activity monitoring software that is court permissible

Help!

One of my client is suspicious that one of her coworkers is visiting inappropriate websites and clearning the evidence from his computer.  She does not have the money to purchase monitoring tools on the network level so I want to see if anyone has come across this and installed software on the desktop level.  Ideally, we want something we can install w/o this user knowing (ie, not having to physically login), something that is light weight and won't raise suspicion, and that will produce evidence that is permissible in court.

Suggestions?

Thanks!
GDavis193Asked:
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GDavis193Author Commented:
and to clarify, i don;'t need keylogging.  Just something that takes simply desktop snapshots every 5-10 mins or so.  Thanks!
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Brian PiercePhotographerCommented:
You'd better take qualified legal advice on what you are intending to do BEFORE you do it.
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Gary DewrellSenior Network AdministratorCommented:
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BillDLCommented:
Can I recommend that you remove the "General Business & Productivity Software" Zone from this question and add the "Digital Forensics" Zone in its place.  I'm sure you are only allowed 3 zones in a question, and the experts who frequent the Digital Forensics Zone are probably the ones best equipped to keep you straight regarding what may or may not be admissible in court.

If you have already ensured that all employees have signed a "Responsible Computer User" policy, and if you specifically mentioned in it that "activities may be monitored", then you already have a pretty strong case for warnings or dismissals regardless of what software is used.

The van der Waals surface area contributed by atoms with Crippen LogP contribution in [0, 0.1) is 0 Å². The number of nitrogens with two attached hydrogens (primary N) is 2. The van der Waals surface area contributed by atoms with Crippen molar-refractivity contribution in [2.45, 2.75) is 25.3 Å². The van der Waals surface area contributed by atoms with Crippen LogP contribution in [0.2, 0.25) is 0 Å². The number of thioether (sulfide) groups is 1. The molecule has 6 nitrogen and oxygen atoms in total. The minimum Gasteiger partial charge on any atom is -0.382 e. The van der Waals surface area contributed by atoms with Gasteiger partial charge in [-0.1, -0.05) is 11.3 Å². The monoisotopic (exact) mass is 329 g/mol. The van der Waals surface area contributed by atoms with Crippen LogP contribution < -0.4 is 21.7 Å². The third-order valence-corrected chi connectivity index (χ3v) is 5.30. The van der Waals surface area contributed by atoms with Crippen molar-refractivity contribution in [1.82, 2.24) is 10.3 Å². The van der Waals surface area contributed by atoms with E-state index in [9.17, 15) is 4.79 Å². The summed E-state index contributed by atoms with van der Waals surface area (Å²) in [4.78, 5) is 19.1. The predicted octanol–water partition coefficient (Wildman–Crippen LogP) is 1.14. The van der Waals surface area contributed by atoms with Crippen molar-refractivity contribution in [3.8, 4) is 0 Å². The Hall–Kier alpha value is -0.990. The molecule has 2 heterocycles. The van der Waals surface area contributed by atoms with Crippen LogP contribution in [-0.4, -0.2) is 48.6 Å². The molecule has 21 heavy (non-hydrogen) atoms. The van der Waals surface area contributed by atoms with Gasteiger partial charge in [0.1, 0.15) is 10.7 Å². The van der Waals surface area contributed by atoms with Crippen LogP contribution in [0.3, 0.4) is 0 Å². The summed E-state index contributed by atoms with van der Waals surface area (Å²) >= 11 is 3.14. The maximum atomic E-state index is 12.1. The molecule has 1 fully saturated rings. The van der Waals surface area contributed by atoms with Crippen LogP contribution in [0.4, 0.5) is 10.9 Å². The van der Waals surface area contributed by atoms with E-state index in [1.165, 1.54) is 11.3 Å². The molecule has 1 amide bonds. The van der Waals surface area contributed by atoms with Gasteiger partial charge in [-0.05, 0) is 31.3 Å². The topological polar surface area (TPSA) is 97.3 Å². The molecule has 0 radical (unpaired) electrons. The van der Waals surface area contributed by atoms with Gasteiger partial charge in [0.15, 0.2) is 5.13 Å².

Obviously it is the accuracy of the findings that would need to be verified as fact should the evidence ever be required in a court case or employee appeal tribunal, and I am pretty sure that there would be few software vendors in the "child safety monitoring software" category who would be willing to stand up in court and attest to the accuracy of their software to evidential level.

Strength comes in numbers as far as any form of evidence is concerned.  The more "witnesses" to a single event, or the more singular events of a very similar nature that are "perpetrated", the stronger the evidence.  I live in Scotland where the law differs somewhat even from the rest of the British Isles, and also from many other countries.  2 eyewitnesses to a crime or offence are required to prove a criminal case in court.  In the absence of a 2nd eyewitness, it is permissible to lead "circumstantial evidence" of sufficient quality and quantity that leads to the overwhelming conclusion that the missing witness would have otherwise provided.

An example would be notes made at the planning stage by an individual, telephone calls made, or some evidence recovered from the suspect's computer, or perhaps even suspicious activities after the commission.

That, of course, is for a criminal case.  Breaches of corporate "Responsible Computer User" policies are not criminal but civil, and the levels of evidence may not be quite as stringent to justify a dismissal or warning.  However, if called upon to justify the actions at an appeal, the required evidence could easily be as stringent to hold on to the case or the company could lose a lot of money and look stupid.

What I'm suggesting here is that a series of screenshot images gathered by monitoring software in ONE session may not stand that required test of validity if the software company was unwilling to back its claims with a legal statement, whereas there would be far less seeds of doubt if the same "unverified" software were to capture screenshots over several sessions.  In some ways it's like getting substantial "circumstantial evidence" vs two pairs of eyes.

Monitoring software is actually very easy to create using even the simplest of tools, for example a "timer" script an easily be made to call something like the free IrfanView image editor at nominated intervals, capture a screenshot and save it as an image file bearing the time and date stamp and even the logged on user's name within the file name, and there are loads of command line emailing programs around to transmit the file.  You have command line zipping programs that could even roll up a day's worth of screenshots and email the file.